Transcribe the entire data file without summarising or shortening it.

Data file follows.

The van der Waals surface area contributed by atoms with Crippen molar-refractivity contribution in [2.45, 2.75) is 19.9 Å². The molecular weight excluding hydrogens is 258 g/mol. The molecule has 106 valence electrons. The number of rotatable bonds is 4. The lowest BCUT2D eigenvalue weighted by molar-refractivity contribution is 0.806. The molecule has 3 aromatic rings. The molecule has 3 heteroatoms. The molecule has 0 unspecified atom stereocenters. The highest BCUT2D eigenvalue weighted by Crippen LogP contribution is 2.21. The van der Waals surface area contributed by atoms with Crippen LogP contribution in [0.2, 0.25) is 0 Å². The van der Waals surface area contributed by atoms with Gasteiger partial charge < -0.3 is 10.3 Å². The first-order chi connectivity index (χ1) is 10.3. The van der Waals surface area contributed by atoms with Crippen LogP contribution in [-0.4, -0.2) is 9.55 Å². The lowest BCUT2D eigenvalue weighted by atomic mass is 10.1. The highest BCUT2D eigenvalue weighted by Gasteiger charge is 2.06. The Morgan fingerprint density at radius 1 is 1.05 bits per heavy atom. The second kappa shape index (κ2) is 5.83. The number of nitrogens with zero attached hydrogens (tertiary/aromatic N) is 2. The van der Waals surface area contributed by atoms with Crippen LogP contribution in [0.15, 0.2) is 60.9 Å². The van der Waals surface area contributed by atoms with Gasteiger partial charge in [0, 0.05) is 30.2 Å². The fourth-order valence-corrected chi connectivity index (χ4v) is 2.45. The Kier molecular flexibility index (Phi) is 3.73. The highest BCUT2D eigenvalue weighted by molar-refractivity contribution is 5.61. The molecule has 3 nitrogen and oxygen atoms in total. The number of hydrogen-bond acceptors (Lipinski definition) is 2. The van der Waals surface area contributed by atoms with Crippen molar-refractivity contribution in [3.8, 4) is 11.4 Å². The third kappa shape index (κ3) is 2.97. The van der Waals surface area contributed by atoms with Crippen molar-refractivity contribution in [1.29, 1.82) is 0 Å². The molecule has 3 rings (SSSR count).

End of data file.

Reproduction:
The van der Waals surface area contributed by atoms with Crippen molar-refractivity contribution in [2.45, 2.75) is 19.9 Å². The molecular weight excluding hydrogens is 258 g/mol. The molecule has 106 valence electrons. The number of rotatable bonds is 4. The lowest BCUT2D eigenvalue weighted by molar-refractivity contribution is 0.806. The molecule has 3 aromatic rings. The molecule has 3 heteroatoms. The molecule has 0 unspecified atom stereocenters. The highest BCUT2D eigenvalue weighted by Crippen LogP contribution is 2.21. The van der Waals surface area contributed by atoms with Crippen LogP contribution in [0.2, 0.25) is 0 Å². The van der Waals surface area contributed by atoms with Gasteiger partial charge < -0.3 is 10.3 Å². The first-order chi connectivity index (χ1) is 10.3. The van der Waals surface area contributed by atoms with Crippen LogP contribution in [-0.4, -0.2) is 9.55 Å². The lowest BCUT2D eigenvalue weighted by atomic mass is 10.1. The highest BCUT2D eigenvalue weighted by Gasteiger charge is 2.06. The Morgan fingerprint density at radius 1 is 1.05 bits per heavy atom. The second kappa shape index (κ2) is 5.83. The number of nitrogens with zero attached hydrogens (tertiary/aromatic N) is 2. The van der Waals surface area contributed by atoms with Crippen LogP contribution in [0.15, 0.2) is 60.9 Å². The van der Waals surface area contributed by atoms with Gasteiger partial charge in [0, 0.05) is 30.2 Å². The fourth-order valence-corrected chi connectivity index (χ4v) is 2.45. The Kier molecular flexibility index (Phi) is 3.73. The highest BCUT2D eigenvalue weighted by molar-refractivity contribution is 5.61. The molecule has 3 nitrogen and oxygen atoms in total. The number of hydrogen-bond acceptors (Lipinski definition) is 2. The van der Waals surface area contributed by atoms with Crippen molar-refractivity contribution in [3.8, 4) is 11.4 Å². The third kappa shape index (κ3) is 2.97. The van der Waals surface area contributed by atoms with Crippen molar-refractivity contribution in [1.29, 1.82) is 0 Å². The molecule has 3 rings (SSSR count).